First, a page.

Act and rule impartially and free of any predisposition or improper influence?
Have adequate legal experience, knowledge, and ability?
for a judicial vacancy: Exercise appropriate temperament with courtesy, consideration, firmness, fairness, patience, and dignity?
for judicial retention: Exercise the judicial temperament to serve with appropriate courtesy, consideration, firmness, fairness, patience, and dignity?
for a judicial vacancy: Attends to all professional responsibilities including the management of cases/clients, and completes work in a prompt and skillful manner?
for judicial retention: Diligently and promptly attends to the duties of the office and assures the steady progress of court business?
Have the physical, mental and emotional health, stamina, and stability needed to perform judicial duties?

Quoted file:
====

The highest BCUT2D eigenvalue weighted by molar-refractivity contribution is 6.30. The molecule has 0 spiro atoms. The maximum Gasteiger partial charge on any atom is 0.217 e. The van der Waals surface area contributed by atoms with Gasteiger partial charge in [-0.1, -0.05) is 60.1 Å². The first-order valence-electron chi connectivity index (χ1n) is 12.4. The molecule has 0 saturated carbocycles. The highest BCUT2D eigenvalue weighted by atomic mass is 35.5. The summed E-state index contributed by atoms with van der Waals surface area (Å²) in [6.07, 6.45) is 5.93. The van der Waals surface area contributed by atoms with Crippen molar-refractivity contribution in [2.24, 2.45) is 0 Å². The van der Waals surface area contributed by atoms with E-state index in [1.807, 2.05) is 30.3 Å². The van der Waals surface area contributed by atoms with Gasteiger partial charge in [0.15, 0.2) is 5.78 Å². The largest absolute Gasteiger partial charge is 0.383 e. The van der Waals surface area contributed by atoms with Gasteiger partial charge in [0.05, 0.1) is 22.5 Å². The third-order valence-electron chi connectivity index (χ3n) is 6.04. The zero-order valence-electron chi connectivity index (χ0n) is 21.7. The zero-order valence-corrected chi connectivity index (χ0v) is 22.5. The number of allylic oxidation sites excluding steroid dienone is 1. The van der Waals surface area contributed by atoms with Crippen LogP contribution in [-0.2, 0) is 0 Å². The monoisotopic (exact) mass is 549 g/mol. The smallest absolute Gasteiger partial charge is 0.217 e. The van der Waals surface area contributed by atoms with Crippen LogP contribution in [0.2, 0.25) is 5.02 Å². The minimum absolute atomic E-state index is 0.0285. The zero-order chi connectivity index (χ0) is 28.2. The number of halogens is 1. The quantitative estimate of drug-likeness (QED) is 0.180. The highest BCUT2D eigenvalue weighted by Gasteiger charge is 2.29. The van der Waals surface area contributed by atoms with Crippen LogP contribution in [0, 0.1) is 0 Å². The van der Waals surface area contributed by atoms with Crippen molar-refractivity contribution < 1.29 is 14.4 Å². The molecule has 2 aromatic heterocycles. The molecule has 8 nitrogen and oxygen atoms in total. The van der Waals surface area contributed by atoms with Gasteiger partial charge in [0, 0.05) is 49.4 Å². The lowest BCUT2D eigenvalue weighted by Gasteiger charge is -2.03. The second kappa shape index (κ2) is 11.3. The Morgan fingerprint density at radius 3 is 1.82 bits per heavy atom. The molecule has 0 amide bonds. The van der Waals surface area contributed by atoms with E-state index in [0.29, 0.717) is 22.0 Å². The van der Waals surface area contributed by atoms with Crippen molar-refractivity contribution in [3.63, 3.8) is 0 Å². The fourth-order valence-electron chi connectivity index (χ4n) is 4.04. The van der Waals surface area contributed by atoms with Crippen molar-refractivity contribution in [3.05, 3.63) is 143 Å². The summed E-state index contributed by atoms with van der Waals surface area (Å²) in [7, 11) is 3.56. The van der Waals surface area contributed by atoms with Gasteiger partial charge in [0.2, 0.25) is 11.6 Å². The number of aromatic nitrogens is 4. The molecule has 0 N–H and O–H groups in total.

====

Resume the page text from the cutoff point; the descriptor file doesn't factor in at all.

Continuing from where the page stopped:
Sensitivity to Diversity and Bias
Conducts self and deals with others appropriately to reduce or eliminate conduct or words which manifest bias based on race, gender, national origin, religion, disability, age, sexual orientation, or socio-economic status against parties, witnesses, counsel or others?
As in any election, it is important to do your homework. Judges do matter. Sometimes it can be a matter of life or death.
Information taken from the Illinois State Constitution and the Illinois State Bar Association website.
ACE Federal and State Budgets Team Leader Anne Swanson practiced law in DuPage County for 25 years. She also served as the DuPage County Arbitration Administrator. She is now retired and is happily selling books at Anderson’s Book Shop in Naperville.